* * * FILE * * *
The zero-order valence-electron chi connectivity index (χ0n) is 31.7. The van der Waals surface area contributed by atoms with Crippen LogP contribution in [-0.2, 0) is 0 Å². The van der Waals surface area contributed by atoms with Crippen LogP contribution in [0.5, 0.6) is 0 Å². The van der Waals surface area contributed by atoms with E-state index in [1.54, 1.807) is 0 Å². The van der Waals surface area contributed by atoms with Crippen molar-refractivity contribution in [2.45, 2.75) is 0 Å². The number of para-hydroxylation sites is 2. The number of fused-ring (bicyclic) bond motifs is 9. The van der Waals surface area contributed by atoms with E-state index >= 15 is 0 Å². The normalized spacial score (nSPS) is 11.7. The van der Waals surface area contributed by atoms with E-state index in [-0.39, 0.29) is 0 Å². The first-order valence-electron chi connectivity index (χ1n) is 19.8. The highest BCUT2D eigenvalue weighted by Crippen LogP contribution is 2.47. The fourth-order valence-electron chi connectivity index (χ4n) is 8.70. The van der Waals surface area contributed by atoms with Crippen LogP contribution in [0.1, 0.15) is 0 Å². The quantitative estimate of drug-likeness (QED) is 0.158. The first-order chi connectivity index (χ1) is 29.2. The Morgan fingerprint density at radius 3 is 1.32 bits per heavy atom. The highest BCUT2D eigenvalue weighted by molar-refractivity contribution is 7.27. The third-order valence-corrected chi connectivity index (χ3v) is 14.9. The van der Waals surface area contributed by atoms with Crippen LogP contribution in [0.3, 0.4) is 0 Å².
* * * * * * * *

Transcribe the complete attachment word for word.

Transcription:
The zero-order valence-electron chi connectivity index (χ0n) is 31.7. The van der Waals surface area contributed by atoms with Crippen LogP contribution in [-0.2, 0) is 0 Å². The van der Waals surface area contributed by atoms with Crippen LogP contribution in [0.5, 0.6) is 0 Å². The van der Waals surface area contributed by atoms with E-state index in [1.54, 1.807) is 0 Å². The van der Waals surface area contributed by atoms with Crippen molar-refractivity contribution in [2.45, 2.75) is 0 Å². The number of para-hydroxylation sites is 2. The number of fused-ring (bicyclic) bond motifs is 9. The van der Waals surface area contributed by atoms with E-state index >= 15 is 0 Å². The normalized spacial score (nSPS) is 11.7. The van der Waals surface area contributed by atoms with E-state index in [-0.39, 0.29) is 0 Å². The first-order valence-electron chi connectivity index (χ1n) is 19.8. The highest BCUT2D eigenvalue weighted by Crippen LogP contribution is 2.47. The fourth-order valence-electron chi connectivity index (χ4n) is 8.70. The van der Waals surface area contributed by atoms with Crippen LogP contribution in [0.1, 0.15) is 0 Å². The quantitative estimate of drug-likeness (QED) is 0.158. The first-order chi connectivity index (χ1) is 29.2. The Morgan fingerprint density at radius 3 is 1.32 bits per heavy atom. The highest BCUT2D eigenvalue weighted by molar-refractivity contribution is 7.27. The third-order valence-corrected chi connectivity index (χ3v) is 14.9. The van der Waals surface area contributed by atoms with Crippen LogP contribution in [0.3, 0.4) is 0 Å².